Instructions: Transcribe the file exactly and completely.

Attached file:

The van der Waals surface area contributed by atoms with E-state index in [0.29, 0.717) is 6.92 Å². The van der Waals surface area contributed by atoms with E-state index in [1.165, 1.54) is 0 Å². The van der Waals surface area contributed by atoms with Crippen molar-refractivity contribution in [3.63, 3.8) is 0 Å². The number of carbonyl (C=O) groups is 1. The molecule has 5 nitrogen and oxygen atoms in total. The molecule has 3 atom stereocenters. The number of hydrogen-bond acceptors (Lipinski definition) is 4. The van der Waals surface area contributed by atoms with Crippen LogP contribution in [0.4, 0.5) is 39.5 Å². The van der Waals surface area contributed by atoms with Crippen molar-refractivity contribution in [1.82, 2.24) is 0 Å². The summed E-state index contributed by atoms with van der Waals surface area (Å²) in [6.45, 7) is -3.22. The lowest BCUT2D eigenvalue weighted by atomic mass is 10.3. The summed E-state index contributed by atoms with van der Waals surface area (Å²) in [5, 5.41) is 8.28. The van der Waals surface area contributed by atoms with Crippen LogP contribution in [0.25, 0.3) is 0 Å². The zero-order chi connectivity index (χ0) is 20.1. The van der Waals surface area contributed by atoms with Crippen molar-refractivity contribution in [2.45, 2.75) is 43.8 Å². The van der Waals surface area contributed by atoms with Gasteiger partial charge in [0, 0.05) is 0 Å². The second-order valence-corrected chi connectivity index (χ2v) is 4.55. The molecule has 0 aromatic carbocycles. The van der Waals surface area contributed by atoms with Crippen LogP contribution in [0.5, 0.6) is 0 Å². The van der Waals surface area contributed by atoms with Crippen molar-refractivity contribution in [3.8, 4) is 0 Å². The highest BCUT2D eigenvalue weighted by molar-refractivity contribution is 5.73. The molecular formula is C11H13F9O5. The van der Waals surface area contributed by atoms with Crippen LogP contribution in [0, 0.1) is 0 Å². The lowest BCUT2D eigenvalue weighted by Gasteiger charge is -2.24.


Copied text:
The van der Waals surface area contributed by atoms with E-state index in [0.29, 0.717) is 6.92 Å². The van der Waals surface area contributed by atoms with E-state index in [1.165, 1.54) is 0 Å². The van der Waals surface area contributed by atoms with Crippen molar-refractivity contribution in [3.63, 3.8) is 0 Å². The number of carbonyl (C=O) groups is 1. The molecule has 5 nitrogen and oxygen atoms in total. The molecule has 3 atom stereocenters. The number of hydrogen-bond acceptors (Lipinski definition) is 4. The van der Waals surface area contributed by atoms with Crippen LogP contribution in [0.4, 0.5) is 39.5 Å². The van der Waals surface area contributed by atoms with Crippen molar-refractivity contribution in [1.82, 2.24) is 0 Å². The summed E-state index contributed by atoms with van der Waals surface area (Å²) in [6.45, 7) is -3.22. The lowest BCUT2D eigenvalue weighted by atomic mass is 10.3. The summed E-state index contributed by atoms with van der Waals surface area (Å²) in [5, 5.41) is 8.28. The van der Waals surface area contributed by atoms with Crippen LogP contribution in [0.25, 0.3) is 0 Å². The zero-order chi connectivity index (χ0) is 20.1. The van der Waals surface area contributed by atoms with Crippen molar-refractivity contribution in [2.45, 2.75) is 43.8 Å². The van der Waals surface area contributed by atoms with Gasteiger partial charge in [0, 0.05) is 0 Å². The second-order valence-corrected chi connectivity index (χ2v) is 4.55. The molecule has 0 aromatic carbocycles. The van der Waals surface area contributed by atoms with Crippen LogP contribution in [0.5, 0.6) is 0 Å². The van der Waals surface area contributed by atoms with Crippen molar-refractivity contribution in [3.8, 4) is 0 Å². The highest BCUT2D eigenvalue weighted by molar-refractivity contribution is 5.73. The molecular formula is C11H13F9O5. The van der Waals surface area contributed by atoms with Crippen LogP contribution in [0, 0.1) is 0 Å². The lowest BCUT2D eigenvalue weighted by Gasteiger charge is -2.24.